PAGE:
Nancy Cobean Hassel ’72 is longtime tech expert at Navy
Before smartphones and computers graced the pockets and homes of the average American, Nancy Cobean Hassel ’72 helped develop one of the first supercomputers—large, powerful mainframe computers that can fill a room.
Her work did not involve just any supercomputer, but the first one in use on a submarine, said Hassel, a computer scientist at the Naval Undersea Warfare Center (NUWC) in Newport, R.I.
“The Defense Advanced Research Projects Agency provided funding to NUWC for a state-of-the art parallel processor from AT&T, and I wrote the programs that were tested at sea,” Hassel said. “These days our home computers are probably substantially faster than that supercomputer.”
Forty years later, Hassel remains at NUWC. As a software and database developer, her skills have kept pace with changes in technology.
In the late 1970s, she began programming in Fortran—one of the oldest programming languages—and transferring data on giant reeled tapes. Over the years she has developed proficiency in now-obsolete languages like Ada and Pascal as well as languages still in use, including C, Java, Visual Basic and PHP. She currently works with a team that hosts secure web applications.
“NUWC has kept up with the rapidly evolving computer technology. In addition to languages, I have also watched the evolution of operating systems and hardware technology,” she said.
As a teenager, Hassel loved math; she competed on her high school math team. At Wheaton, she majored in psychology as she found the classes intellectually stimulating, she said.
She received her master’s degree from Boston College in educational research, measurement and evaluation, and was hired as a statistician to advise in experimental design at the Food Science Labs of the Natick Army Food and Clothing Research Center (now called the U.S. Army Natick Soldier Systems Center).
Hassel maintained a big computer that was a precursor to the enormously popular 32-bit VAX. This computer had a terminal, and it was no longer necessary to program using punch cards, she said.
“I was proud to be technically able to assist the technician when he loaded an update to the operating system from the big reeled data tape. The day came when the operating system update loaded itself, and I realized that computer technology was about to get away from me unless I made a career change to become more directly involved with computers,” she said.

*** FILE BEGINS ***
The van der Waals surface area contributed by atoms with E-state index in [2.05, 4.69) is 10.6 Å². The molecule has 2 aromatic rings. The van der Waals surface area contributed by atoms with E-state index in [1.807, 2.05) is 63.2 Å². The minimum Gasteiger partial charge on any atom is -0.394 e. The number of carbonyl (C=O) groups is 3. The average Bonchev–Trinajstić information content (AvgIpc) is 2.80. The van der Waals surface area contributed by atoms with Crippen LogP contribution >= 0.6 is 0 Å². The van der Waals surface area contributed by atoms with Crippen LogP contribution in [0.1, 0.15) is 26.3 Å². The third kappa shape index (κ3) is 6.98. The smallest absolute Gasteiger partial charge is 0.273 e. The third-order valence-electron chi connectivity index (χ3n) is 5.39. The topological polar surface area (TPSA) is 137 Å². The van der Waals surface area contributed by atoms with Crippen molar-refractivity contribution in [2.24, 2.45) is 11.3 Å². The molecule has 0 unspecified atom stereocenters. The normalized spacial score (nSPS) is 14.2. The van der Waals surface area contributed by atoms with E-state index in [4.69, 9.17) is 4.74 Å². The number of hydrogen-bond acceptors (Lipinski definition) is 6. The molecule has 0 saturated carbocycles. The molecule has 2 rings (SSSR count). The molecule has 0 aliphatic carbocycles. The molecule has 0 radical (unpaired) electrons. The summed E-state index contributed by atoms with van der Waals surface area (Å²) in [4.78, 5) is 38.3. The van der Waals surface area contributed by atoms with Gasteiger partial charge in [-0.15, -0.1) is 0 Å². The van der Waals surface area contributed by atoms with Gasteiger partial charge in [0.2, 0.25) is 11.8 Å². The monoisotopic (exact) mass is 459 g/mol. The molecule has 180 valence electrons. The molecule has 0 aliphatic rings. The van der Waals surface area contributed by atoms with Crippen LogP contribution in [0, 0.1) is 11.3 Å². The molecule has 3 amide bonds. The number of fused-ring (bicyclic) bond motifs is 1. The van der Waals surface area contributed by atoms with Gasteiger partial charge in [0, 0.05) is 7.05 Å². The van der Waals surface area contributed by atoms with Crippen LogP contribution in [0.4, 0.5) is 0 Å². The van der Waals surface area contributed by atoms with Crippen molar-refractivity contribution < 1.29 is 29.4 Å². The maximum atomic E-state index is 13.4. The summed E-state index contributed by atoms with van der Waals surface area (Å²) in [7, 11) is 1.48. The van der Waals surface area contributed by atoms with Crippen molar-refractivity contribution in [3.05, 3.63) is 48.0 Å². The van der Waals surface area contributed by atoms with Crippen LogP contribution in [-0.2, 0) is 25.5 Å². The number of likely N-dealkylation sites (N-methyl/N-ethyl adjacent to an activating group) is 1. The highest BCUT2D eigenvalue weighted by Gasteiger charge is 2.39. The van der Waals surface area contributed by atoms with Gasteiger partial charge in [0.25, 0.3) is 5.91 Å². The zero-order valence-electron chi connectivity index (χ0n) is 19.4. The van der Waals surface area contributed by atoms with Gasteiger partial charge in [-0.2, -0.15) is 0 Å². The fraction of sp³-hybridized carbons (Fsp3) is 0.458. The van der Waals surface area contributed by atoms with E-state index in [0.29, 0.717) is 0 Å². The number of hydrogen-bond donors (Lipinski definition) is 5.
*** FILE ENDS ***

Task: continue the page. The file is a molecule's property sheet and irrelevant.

Hassel found that opportunity when she secured a position at NUWC—a bit by accident. An avid sailboat racer, she’d visit Newport on the weekends “while simultaneously trying to figure out a job that offered more challenging computer interactions.”
She learned about NUWC’s openings from its employees, who happened to be racing on sailboats alongside her. As a statistician, she became eligible for transfer to NUWC as a computer specialist—so she made the move.
Since her transfer, she has not looked back.
“I have thoroughly enjoyed my 39 years at NUWC,” she said. “The work has always been interesting and challenging. NUWC fosters a culture of cooperation. Differences of opinion are resolved by digging deeper into comparisons of technical detail.”
Along the way, Hassel has benefited from her Wheaton degree.
“My Wheaton education left me with a breadth of philosophical resources to fall back upon,” she said. “Over the course of my long career, there have been many moments when it has been necessary to stop and reflect upon the wisest next course of action. My liberal arts education has provided helpful resources during such moments.”